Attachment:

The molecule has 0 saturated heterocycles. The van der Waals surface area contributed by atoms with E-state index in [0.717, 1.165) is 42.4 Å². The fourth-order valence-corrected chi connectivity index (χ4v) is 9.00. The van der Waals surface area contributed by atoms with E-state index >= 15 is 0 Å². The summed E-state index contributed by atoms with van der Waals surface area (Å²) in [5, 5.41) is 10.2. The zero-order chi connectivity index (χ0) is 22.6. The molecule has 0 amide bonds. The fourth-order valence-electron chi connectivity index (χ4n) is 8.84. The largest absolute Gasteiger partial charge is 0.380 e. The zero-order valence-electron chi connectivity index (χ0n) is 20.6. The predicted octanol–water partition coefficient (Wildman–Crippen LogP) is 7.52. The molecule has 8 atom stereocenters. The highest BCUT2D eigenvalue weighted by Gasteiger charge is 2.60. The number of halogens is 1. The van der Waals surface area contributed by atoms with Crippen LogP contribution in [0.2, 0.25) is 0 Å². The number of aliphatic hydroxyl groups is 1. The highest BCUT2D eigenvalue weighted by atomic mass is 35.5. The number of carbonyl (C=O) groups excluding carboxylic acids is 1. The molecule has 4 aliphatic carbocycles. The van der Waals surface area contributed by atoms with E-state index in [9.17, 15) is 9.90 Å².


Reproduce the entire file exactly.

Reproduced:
The molecule has 0 saturated heterocycles. The van der Waals surface area contributed by atoms with E-state index in [0.717, 1.165) is 42.4 Å². The fourth-order valence-corrected chi connectivity index (χ4v) is 9.00. The van der Waals surface area contributed by atoms with E-state index >= 15 is 0 Å². The summed E-state index contributed by atoms with van der Waals surface area (Å²) in [5, 5.41) is 10.2. The zero-order chi connectivity index (χ0) is 22.6. The molecule has 0 amide bonds. The fourth-order valence-electron chi connectivity index (χ4n) is 8.84. The largest absolute Gasteiger partial charge is 0.380 e. The zero-order valence-electron chi connectivity index (χ0n) is 20.6. The predicted octanol–water partition coefficient (Wildman–Crippen LogP) is 7.52. The molecule has 8 atom stereocenters. The highest BCUT2D eigenvalue weighted by Gasteiger charge is 2.60. The number of halogens is 1. The van der Waals surface area contributed by atoms with Crippen LogP contribution in [0.2, 0.25) is 0 Å². The number of aliphatic hydroxyl groups is 1. The highest BCUT2D eigenvalue weighted by atomic mass is 35.5. The number of carbonyl (C=O) groups excluding carboxylic acids is 1. The molecule has 4 aliphatic carbocycles. The van der Waals surface area contributed by atoms with E-state index in [9.17, 15) is 9.90 Å².